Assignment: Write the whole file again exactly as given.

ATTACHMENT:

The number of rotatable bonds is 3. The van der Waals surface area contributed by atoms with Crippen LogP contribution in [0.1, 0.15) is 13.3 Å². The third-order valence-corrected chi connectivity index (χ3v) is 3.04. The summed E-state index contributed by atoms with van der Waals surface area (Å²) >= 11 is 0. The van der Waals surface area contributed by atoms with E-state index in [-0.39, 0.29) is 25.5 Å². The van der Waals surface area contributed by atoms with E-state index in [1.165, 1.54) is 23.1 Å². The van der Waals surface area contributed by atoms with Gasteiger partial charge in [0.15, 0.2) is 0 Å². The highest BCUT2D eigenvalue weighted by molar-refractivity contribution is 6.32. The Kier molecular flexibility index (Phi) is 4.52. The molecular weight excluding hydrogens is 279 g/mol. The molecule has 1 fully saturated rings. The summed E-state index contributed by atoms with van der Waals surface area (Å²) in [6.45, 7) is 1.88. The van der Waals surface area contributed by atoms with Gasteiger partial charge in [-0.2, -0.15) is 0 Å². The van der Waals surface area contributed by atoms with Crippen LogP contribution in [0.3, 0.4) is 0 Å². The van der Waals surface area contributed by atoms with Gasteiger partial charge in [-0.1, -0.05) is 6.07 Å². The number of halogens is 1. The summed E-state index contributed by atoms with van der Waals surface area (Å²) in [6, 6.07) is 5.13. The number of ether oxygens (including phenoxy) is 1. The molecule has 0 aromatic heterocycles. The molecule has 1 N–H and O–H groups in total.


The number of rotatable bonds is 3. The van der Waals surface area contributed by atoms with Crippen LogP contribution in [0.1, 0.15) is 13.3 Å². The third-order valence-corrected chi connectivity index (χ3v) is 3.04. The summed E-state index contributed by atoms with van der Waals surface area (Å²) >= 11 is 0. The van der Waals surface area contributed by atoms with E-state index in [-0.39, 0.29) is 25.5 Å². The van der Waals surface area contributed by atoms with E-state index in [1.165, 1.54) is 23.1 Å². The van der Waals surface area contributed by atoms with Gasteiger partial charge in [0.15, 0.2) is 0 Å². The highest BCUT2D eigenvalue weighted by molar-refractivity contribution is 6.32. The Kier molecular flexibility index (Phi) is 4.52. The molecular weight excluding hydrogens is 279 g/mol. The molecule has 1 fully saturated rings. The summed E-state index contributed by atoms with van der Waals surface area (Å²) in [6.45, 7) is 1.88. The van der Waals surface area contributed by atoms with Gasteiger partial charge in [-0.2, -0.15) is 0 Å². The van der Waals surface area contributed by atoms with Crippen LogP contribution in [0.3, 0.4) is 0 Å². The van der Waals surface area contributed by atoms with Gasteiger partial charge in [-0.1, -0.05) is 6.07 Å². The number of halogens is 1. The summed E-state index contributed by atoms with van der Waals surface area (Å²) in [6, 6.07) is 5.13. The number of ether oxygens (including phenoxy) is 1. The molecule has 0 aromatic heterocycles. The molecule has 1 N–H and O–H groups in total.